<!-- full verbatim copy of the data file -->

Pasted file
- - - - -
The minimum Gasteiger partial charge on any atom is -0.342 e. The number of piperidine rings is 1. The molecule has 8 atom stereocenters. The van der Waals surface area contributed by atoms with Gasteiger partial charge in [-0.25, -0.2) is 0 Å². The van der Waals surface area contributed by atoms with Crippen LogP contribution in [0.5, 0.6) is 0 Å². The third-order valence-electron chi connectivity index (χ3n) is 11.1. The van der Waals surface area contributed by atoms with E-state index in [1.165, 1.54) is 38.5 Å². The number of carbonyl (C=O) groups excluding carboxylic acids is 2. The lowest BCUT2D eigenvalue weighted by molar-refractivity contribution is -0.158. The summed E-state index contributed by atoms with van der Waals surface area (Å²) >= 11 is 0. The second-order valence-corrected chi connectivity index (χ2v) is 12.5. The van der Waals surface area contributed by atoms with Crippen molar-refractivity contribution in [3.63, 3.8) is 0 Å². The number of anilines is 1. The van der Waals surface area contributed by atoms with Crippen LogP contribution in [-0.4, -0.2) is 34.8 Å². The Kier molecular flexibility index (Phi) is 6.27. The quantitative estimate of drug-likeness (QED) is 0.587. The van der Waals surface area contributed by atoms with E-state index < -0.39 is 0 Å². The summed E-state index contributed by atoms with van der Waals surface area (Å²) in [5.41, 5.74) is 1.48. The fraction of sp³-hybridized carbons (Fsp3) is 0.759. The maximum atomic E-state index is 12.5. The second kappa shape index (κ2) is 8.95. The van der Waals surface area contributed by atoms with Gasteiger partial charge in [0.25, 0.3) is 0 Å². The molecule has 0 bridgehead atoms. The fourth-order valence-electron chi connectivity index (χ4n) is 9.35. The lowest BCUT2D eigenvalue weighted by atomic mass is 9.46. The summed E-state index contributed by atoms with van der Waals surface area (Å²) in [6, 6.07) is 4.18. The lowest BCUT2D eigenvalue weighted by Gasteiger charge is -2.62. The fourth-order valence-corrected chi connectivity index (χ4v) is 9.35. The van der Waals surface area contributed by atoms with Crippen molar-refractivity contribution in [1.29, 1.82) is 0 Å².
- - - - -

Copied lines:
The minimum Gasteiger partial charge on any atom is -0.342 e. The number of piperidine rings is 1. The molecule has 8 atom stereocenters. The van der Waals surface area contributed by atoms with Gasteiger partial charge in [-0.25, -0.2) is 0 Å². The van der Waals surface area contributed by atoms with Crippen LogP contribution in [0.5, 0.6) is 0 Å². The third-order valence-electron chi connectivity index (χ3n) is 11.1. The van der Waals surface area contributed by atoms with E-state index in [1.165, 1.54) is 38.5 Å². The number of carbonyl (C=O) groups excluding carboxylic acids is 2. The lowest BCUT2D eigenvalue weighted by molar-refractivity contribution is -0.158. The summed E-state index contributed by atoms with van der Waals surface area (Å²) >= 11 is 0. The second-order valence-corrected chi connectivity index (χ2v) is 12.5. The van der Waals surface area contributed by atoms with Crippen molar-refractivity contribution in [3.63, 3.8) is 0 Å². The number of anilines is 1. The van der Waals surface area contributed by atoms with Crippen LogP contribution in [-0.4, -0.2) is 34.8 Å². The Kier molecular flexibility index (Phi) is 6.27. The quantitative estimate of drug-likeness (QED) is 0.587. The van der Waals surface area contributed by atoms with E-state index < -0.39 is 0 Å². The summed E-state index contributed by atoms with van der Waals surface area (Å²) in [5.41, 5.74) is 1.48. The fraction of sp³-hybridized carbons (Fsp3) is 0.759. The maximum atomic E-state index is 12.5. The second kappa shape index (κ2) is 8.95. The van der Waals surface area contributed by atoms with Gasteiger partial charge in [0.25, 0.3) is 0 Å². The molecule has 0 bridgehead atoms. The fourth-order valence-electron chi connectivity index (χ4n) is 9.35. The lowest BCUT2D eigenvalue weighted by atomic mass is 9.46. The summed E-state index contributed by atoms with van der Waals surface area (Å²) in [6, 6.07) is 4.18. The lowest BCUT2D eigenvalue weighted by Gasteiger charge is -2.62. The fourth-order valence-corrected chi connectivity index (χ4v) is 9.35. The van der Waals surface area contributed by atoms with Crippen molar-refractivity contribution in [1.29, 1.82) is 0 Å².